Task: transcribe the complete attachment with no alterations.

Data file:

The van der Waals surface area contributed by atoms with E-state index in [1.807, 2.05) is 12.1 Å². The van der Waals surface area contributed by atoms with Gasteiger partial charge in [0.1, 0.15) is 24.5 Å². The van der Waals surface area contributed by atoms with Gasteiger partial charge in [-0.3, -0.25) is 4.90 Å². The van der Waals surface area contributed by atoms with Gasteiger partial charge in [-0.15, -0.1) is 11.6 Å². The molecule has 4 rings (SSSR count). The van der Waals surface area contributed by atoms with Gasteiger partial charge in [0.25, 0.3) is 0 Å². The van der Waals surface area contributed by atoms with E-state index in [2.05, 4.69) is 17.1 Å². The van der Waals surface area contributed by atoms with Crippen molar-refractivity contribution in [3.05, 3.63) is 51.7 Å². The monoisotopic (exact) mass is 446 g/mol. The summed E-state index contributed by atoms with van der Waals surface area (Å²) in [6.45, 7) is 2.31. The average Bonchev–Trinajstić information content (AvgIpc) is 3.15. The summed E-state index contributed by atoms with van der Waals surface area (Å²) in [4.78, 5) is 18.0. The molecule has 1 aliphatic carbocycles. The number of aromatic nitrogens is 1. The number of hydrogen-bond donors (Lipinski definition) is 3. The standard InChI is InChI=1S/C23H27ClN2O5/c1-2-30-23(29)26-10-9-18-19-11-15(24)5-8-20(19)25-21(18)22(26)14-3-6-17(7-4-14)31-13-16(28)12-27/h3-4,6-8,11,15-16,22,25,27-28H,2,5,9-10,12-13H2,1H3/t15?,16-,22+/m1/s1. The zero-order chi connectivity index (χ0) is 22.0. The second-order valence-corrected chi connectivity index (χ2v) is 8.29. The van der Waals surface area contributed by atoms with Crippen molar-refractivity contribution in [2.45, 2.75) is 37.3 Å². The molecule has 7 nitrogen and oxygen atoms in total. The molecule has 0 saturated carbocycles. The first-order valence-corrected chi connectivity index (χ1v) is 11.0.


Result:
The van der Waals surface area contributed by atoms with E-state index in [1.807, 2.05) is 12.1 Å². The van der Waals surface area contributed by atoms with Gasteiger partial charge in [0.1, 0.15) is 24.5 Å². The van der Waals surface area contributed by atoms with Gasteiger partial charge in [-0.3, -0.25) is 4.90 Å². The van der Waals surface area contributed by atoms with Gasteiger partial charge in [-0.15, -0.1) is 11.6 Å². The molecule has 4 rings (SSSR count). The van der Waals surface area contributed by atoms with Gasteiger partial charge in [0.25, 0.3) is 0 Å². The van der Waals surface area contributed by atoms with E-state index in [2.05, 4.69) is 17.1 Å². The van der Waals surface area contributed by atoms with Crippen molar-refractivity contribution in [3.05, 3.63) is 51.7 Å². The monoisotopic (exact) mass is 446 g/mol. The summed E-state index contributed by atoms with van der Waals surface area (Å²) in [6.45, 7) is 2.31. The average Bonchev–Trinajstić information content (AvgIpc) is 3.15. The summed E-state index contributed by atoms with van der Waals surface area (Å²) in [4.78, 5) is 18.0. The molecule has 1 aliphatic carbocycles. The number of aromatic nitrogens is 1. The number of hydrogen-bond donors (Lipinski definition) is 3. The standard InChI is InChI=1S/C23H27ClN2O5/c1-2-30-23(29)26-10-9-18-19-11-15(24)5-8-20(19)25-21(18)22(26)14-3-6-17(7-4-14)31-13-16(28)12-27/h3-4,6-8,11,15-16,22,25,27-28H,2,5,9-10,12-13H2,1H3/t15?,16-,22+/m1/s1. The zero-order chi connectivity index (χ0) is 22.0. The second-order valence-corrected chi connectivity index (χ2v) is 8.29. The van der Waals surface area contributed by atoms with Crippen molar-refractivity contribution in [2.45, 2.75) is 37.3 Å². The molecule has 7 nitrogen and oxygen atoms in total. The molecule has 0 saturated carbocycles. The first-order valence-corrected chi connectivity index (χ1v) is 11.0.